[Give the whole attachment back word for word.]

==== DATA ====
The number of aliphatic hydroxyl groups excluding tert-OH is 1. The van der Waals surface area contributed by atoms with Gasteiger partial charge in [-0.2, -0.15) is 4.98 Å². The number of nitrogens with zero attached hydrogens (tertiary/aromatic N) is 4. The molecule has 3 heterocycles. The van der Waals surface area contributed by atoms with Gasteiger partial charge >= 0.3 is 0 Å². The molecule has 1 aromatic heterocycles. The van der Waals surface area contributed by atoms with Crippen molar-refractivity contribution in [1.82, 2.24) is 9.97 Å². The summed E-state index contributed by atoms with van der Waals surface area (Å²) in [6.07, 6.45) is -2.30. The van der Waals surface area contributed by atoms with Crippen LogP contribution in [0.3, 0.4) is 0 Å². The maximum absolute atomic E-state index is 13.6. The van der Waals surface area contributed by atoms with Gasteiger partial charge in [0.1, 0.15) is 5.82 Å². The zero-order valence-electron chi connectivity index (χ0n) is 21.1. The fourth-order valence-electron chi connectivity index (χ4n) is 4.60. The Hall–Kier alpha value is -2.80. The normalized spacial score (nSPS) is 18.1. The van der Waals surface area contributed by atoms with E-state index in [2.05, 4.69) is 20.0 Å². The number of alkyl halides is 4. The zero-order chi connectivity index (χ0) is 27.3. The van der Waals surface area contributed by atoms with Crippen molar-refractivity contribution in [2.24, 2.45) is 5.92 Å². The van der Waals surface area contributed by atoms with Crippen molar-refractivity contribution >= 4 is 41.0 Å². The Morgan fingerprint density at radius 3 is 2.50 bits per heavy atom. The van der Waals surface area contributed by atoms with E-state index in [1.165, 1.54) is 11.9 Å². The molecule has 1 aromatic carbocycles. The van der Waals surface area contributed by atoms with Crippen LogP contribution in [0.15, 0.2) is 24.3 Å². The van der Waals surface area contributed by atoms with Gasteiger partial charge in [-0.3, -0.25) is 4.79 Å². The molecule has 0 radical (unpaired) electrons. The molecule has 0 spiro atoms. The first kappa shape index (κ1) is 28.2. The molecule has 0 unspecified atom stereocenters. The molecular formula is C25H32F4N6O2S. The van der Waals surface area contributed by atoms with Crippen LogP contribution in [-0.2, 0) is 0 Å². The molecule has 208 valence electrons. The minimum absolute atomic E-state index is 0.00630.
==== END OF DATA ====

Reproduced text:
The number of aliphatic hydroxyl groups excluding tert-OH is 1. The van der Waals surface area contributed by atoms with Gasteiger partial charge in [-0.2, -0.15) is 4.98 Å². The number of nitrogens with zero attached hydrogens (tertiary/aromatic N) is 4. The molecule has 3 heterocycles. The van der Waals surface area contributed by atoms with Gasteiger partial charge >= 0.3 is 0 Å². The molecule has 1 aromatic heterocycles. The van der Waals surface area contributed by atoms with Crippen molar-refractivity contribution in [1.82, 2.24) is 9.97 Å². The summed E-state index contributed by atoms with van der Waals surface area (Å²) in [6.07, 6.45) is -2.30. The van der Waals surface area contributed by atoms with Crippen LogP contribution in [0.3, 0.4) is 0 Å². The maximum absolute atomic E-state index is 13.6. The van der Waals surface area contributed by atoms with Gasteiger partial charge in [0.1, 0.15) is 5.82 Å². The zero-order valence-electron chi connectivity index (χ0n) is 21.1. The fourth-order valence-electron chi connectivity index (χ4n) is 4.60. The Hall–Kier alpha value is -2.80. The normalized spacial score (nSPS) is 18.1. The van der Waals surface area contributed by atoms with E-state index in [2.05, 4.69) is 20.0 Å². The number of alkyl halides is 4. The zero-order chi connectivity index (χ0) is 27.3. The van der Waals surface area contributed by atoms with Crippen molar-refractivity contribution in [2.24, 2.45) is 5.92 Å². The van der Waals surface area contributed by atoms with Crippen molar-refractivity contribution >= 4 is 41.0 Å². The Morgan fingerprint density at radius 3 is 2.50 bits per heavy atom. The van der Waals surface area contributed by atoms with E-state index in [1.165, 1.54) is 11.9 Å². The molecule has 1 aromatic carbocycles. The van der Waals surface area contributed by atoms with Crippen LogP contribution in [0.15, 0.2) is 24.3 Å². The van der Waals surface area contributed by atoms with Gasteiger partial charge in [-0.3, -0.25) is 4.79 Å². The molecule has 0 radical (unpaired) electrons. The molecule has 0 spiro atoms. The first kappa shape index (κ1) is 28.2. The molecule has 0 unspecified atom stereocenters. The molecular formula is C25H32F4N6O2S. The van der Waals surface area contributed by atoms with Crippen LogP contribution in [-0.2, 0) is 0 Å². The molecule has 208 valence electrons. The minimum absolute atomic E-state index is 0.00630.